Starting a business is an exciting proposition, but it’s also an incredibly challenging undertaking. However for most small business owners, planning an exit strategy is something that most don’t have the time to think of.

When successful business owners reach a certain age, it becomes imperative that they address the issue of succession planning. For most small business owners they have been dodging this particular conversation for years. 

There are three widespread myths when it comes to small business owners and planning for their business succession. 

There is definitely a need to discuss this matter with an experienced financial planner who can break down these myths that are common to all small business owners but who will also address the emotions and family dynamics that exist in many small businesses.

1. Myth One – There is plenty of time

In business succession planning, time is either your ally or your enemy. You can spend time planning for succession at your leisure during the time your business is active or postpone planning and wait until the choice is no longer yours and succession planning becomes more uncertain and expensive.   

2. Myth Two – Selling is easier

Nearly all business owners have an idea of the worth of their business based on revenues, fixed assets, and a variety of balance sheet items. However a common mistake when pricing a business is building “sweat equity” into the equation or including what the potential could be; for a new owner it’s really only about fixed assets. The truth is that valuing a business for sale is difficult.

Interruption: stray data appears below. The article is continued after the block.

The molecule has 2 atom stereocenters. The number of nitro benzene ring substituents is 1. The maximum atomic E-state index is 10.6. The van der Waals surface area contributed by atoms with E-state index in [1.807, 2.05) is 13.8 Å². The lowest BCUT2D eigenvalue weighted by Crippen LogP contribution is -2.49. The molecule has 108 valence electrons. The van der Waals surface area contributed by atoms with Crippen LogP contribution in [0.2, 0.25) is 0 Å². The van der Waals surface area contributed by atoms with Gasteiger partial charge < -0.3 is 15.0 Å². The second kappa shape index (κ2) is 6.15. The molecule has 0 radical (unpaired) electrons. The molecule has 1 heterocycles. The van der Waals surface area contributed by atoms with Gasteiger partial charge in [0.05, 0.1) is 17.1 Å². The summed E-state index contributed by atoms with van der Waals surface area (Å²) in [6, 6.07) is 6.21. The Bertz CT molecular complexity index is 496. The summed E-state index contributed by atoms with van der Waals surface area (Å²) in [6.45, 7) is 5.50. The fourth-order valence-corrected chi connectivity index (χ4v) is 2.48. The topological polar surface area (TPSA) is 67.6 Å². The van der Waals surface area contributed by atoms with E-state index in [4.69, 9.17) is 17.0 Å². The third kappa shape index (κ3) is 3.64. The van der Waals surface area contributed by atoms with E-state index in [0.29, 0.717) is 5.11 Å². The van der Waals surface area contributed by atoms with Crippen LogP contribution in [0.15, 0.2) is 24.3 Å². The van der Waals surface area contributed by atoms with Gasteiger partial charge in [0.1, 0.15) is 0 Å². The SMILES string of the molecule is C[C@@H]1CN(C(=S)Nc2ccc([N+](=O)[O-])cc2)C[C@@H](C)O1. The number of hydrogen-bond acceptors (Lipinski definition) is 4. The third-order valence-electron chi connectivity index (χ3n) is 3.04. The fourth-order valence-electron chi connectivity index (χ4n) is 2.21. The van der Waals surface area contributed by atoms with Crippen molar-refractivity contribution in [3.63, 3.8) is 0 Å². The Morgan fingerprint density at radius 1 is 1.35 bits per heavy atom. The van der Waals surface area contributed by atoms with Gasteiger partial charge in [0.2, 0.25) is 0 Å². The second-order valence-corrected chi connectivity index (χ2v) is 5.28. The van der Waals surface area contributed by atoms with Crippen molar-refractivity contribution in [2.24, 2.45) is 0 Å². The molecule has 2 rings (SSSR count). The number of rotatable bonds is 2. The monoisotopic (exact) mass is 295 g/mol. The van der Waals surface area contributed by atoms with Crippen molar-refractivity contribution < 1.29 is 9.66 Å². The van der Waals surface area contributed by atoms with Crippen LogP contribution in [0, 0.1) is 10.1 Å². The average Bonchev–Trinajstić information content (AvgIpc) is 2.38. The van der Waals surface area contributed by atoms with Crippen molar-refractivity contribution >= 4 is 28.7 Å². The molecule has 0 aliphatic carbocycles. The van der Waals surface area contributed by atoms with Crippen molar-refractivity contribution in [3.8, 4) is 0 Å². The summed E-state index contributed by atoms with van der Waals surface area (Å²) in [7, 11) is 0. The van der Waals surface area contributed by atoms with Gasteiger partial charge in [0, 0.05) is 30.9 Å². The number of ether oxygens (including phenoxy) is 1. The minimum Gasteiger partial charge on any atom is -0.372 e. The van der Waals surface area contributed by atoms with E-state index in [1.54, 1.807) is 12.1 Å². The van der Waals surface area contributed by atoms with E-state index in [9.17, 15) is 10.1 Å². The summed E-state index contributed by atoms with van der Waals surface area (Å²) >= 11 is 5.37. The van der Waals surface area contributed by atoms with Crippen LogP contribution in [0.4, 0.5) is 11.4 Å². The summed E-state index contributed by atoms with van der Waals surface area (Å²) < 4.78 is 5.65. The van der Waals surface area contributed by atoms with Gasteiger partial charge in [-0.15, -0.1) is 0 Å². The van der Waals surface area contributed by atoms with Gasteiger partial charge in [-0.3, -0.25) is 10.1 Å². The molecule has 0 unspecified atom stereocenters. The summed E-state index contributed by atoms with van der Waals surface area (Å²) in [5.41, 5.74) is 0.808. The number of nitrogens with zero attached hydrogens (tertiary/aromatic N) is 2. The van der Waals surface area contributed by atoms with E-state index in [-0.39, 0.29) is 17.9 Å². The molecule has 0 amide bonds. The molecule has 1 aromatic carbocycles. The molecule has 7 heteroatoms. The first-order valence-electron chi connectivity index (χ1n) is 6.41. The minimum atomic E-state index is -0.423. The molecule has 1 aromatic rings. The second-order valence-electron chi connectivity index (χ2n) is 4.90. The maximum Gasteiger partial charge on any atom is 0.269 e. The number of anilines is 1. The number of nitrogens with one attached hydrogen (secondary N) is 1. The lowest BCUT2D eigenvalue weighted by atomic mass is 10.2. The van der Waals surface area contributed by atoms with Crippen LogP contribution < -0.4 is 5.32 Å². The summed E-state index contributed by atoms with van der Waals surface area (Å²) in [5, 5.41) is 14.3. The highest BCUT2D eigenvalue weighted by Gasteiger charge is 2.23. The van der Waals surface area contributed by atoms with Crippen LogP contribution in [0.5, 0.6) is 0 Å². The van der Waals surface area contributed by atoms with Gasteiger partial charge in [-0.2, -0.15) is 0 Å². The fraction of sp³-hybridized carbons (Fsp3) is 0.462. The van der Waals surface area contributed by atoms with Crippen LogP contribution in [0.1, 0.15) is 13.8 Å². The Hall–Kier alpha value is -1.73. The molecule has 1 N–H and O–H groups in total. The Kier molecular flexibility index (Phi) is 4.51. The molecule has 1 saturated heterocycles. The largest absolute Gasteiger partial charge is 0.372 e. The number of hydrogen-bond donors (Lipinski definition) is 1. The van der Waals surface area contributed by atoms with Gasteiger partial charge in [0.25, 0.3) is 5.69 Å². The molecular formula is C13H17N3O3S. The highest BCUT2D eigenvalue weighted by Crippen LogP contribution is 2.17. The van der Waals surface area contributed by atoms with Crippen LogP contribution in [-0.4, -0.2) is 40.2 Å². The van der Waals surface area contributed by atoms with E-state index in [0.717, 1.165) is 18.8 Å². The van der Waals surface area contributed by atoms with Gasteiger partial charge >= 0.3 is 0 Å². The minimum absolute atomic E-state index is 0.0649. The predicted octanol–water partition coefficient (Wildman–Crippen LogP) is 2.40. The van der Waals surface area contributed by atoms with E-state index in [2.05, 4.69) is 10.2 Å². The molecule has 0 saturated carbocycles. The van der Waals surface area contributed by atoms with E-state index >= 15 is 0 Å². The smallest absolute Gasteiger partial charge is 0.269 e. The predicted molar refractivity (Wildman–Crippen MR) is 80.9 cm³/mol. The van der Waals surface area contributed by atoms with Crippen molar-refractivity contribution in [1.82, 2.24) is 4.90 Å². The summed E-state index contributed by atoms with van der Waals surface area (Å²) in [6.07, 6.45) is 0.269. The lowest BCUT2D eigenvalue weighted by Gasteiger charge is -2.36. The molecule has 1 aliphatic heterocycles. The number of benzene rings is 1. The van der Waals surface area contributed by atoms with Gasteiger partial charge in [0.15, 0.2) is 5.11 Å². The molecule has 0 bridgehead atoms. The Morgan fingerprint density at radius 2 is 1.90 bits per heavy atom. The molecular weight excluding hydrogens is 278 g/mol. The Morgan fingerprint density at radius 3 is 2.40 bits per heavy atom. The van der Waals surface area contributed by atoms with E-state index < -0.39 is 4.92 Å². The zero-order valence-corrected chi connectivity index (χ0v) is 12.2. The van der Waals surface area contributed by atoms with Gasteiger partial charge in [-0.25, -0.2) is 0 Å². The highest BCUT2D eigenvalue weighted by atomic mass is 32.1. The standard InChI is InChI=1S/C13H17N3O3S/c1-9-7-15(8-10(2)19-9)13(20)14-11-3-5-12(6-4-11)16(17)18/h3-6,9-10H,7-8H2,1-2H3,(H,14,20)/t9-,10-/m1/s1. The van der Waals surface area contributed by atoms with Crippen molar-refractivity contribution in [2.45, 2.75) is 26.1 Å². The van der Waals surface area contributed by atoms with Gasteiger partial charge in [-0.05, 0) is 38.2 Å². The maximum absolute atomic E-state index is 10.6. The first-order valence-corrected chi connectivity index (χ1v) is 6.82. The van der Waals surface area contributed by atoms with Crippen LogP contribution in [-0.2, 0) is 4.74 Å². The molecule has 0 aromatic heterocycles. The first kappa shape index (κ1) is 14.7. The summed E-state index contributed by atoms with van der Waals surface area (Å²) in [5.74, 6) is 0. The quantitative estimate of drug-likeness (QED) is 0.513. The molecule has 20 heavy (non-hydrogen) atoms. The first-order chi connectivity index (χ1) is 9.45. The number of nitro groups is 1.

3. Myth Three – No-one will run the company better than me

Most business owners who established and grew a business firmly believe that without them the business would fail. The idea of being irreplaceable in growth years is what the majority of business owners try to achieve, however in later years that same business becomes a burden to them. One of the most important things is to find a successor who shares the same attributes as you, but who perhaps can “turn the key” slightly differently to take the business to the next level.

How do you develop a succession plan?

There are no rules about what your plan should cover or the level of detail it should contain. Among other things, your plan will depend on your objectives, family situation, financial position, health and age. To be successful a plan should be workable and developed with input from groups and individuals who have an interest or share in the business. You should also talk to your business advisors such as your accountant, lawyer and financial advisor.

Here are a few points to consider when developing your succession plan: 

  • 1. Who will be your successor? 
  • 2. How much is your business worth? 
  • 3. What sort of management strategy should you adopt for existing staff to ensure a smooth transition? 
  • 4. How will your departure affect key business relationships such as suppliers and major customers? 
  • 5. Do you need to establish an estate? 
  • 6. Do you need provisions for active and non-active family members? 
  • 7. How much income do you need to retire or leave the business? 

It’s important to ensure that your plan is realistic and achievable. 

Once you’ve designed the plan, it’s a good idea to set a timetable for completion and to schedule key milestones along the way to help keep you and your successors on track towards a smooth transition.

Carla Seely is a Senior Wealth Manager at AFL Investments.  She may be reached at 294-5712 or